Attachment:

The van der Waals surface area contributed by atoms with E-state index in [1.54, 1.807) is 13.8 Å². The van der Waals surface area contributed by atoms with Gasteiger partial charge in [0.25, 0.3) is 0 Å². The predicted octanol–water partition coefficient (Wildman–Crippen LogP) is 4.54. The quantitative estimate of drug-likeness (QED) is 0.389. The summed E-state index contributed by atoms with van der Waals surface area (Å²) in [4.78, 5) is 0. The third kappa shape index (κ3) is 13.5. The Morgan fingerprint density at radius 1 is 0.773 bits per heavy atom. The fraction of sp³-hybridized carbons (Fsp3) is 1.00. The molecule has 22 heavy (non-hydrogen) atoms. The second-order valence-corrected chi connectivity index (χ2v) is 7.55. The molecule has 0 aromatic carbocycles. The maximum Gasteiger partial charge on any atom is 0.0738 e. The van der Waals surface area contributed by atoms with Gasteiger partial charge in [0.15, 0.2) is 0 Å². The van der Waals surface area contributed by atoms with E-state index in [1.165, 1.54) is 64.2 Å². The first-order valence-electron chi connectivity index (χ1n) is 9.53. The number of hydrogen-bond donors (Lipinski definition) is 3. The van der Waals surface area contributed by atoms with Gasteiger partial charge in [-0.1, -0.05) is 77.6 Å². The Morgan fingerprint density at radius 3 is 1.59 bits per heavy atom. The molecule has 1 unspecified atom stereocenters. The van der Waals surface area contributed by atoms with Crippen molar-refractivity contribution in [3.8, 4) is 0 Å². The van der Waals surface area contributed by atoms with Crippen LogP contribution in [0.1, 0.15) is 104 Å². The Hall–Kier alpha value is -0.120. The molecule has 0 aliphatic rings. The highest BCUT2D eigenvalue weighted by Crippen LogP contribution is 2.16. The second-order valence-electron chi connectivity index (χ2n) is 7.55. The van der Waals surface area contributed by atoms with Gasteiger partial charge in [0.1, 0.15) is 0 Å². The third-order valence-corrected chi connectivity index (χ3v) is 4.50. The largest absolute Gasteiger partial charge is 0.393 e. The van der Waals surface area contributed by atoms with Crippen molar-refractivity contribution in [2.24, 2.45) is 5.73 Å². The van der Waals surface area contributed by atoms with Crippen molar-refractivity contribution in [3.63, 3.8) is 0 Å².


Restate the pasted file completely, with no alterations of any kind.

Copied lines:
The van der Waals surface area contributed by atoms with E-state index in [1.54, 1.807) is 13.8 Å². The van der Waals surface area contributed by atoms with Gasteiger partial charge in [0.25, 0.3) is 0 Å². The predicted octanol–water partition coefficient (Wildman–Crippen LogP) is 4.54. The quantitative estimate of drug-likeness (QED) is 0.389. The summed E-state index contributed by atoms with van der Waals surface area (Å²) in [4.78, 5) is 0. The third kappa shape index (κ3) is 13.5. The Morgan fingerprint density at radius 1 is 0.773 bits per heavy atom. The fraction of sp³-hybridized carbons (Fsp3) is 1.00. The molecule has 22 heavy (non-hydrogen) atoms. The second-order valence-corrected chi connectivity index (χ2v) is 7.55. The molecule has 0 aromatic carbocycles. The maximum Gasteiger partial charge on any atom is 0.0738 e. The van der Waals surface area contributed by atoms with Gasteiger partial charge in [0.15, 0.2) is 0 Å². The van der Waals surface area contributed by atoms with E-state index in [1.165, 1.54) is 64.2 Å². The first-order valence-electron chi connectivity index (χ1n) is 9.53. The number of hydrogen-bond donors (Lipinski definition) is 3. The van der Waals surface area contributed by atoms with Gasteiger partial charge in [-0.1, -0.05) is 77.6 Å². The Morgan fingerprint density at radius 3 is 1.59 bits per heavy atom. The molecule has 1 unspecified atom stereocenters. The van der Waals surface area contributed by atoms with Crippen molar-refractivity contribution in [3.8, 4) is 0 Å². The van der Waals surface area contributed by atoms with Crippen LogP contribution in [0.1, 0.15) is 104 Å². The Hall–Kier alpha value is -0.120. The molecule has 0 aliphatic rings. The highest BCUT2D eigenvalue weighted by Crippen LogP contribution is 2.16. The second-order valence-electron chi connectivity index (χ2n) is 7.55. The van der Waals surface area contributed by atoms with Gasteiger partial charge in [0.1, 0.15) is 0 Å². The third-order valence-corrected chi connectivity index (χ3v) is 4.50. The largest absolute Gasteiger partial charge is 0.393 e. The van der Waals surface area contributed by atoms with Crippen molar-refractivity contribution in [2.24, 2.45) is 5.73 Å². The van der Waals surface area contributed by atoms with Crippen molar-refractivity contribution in [3.63, 3.8) is 0 Å².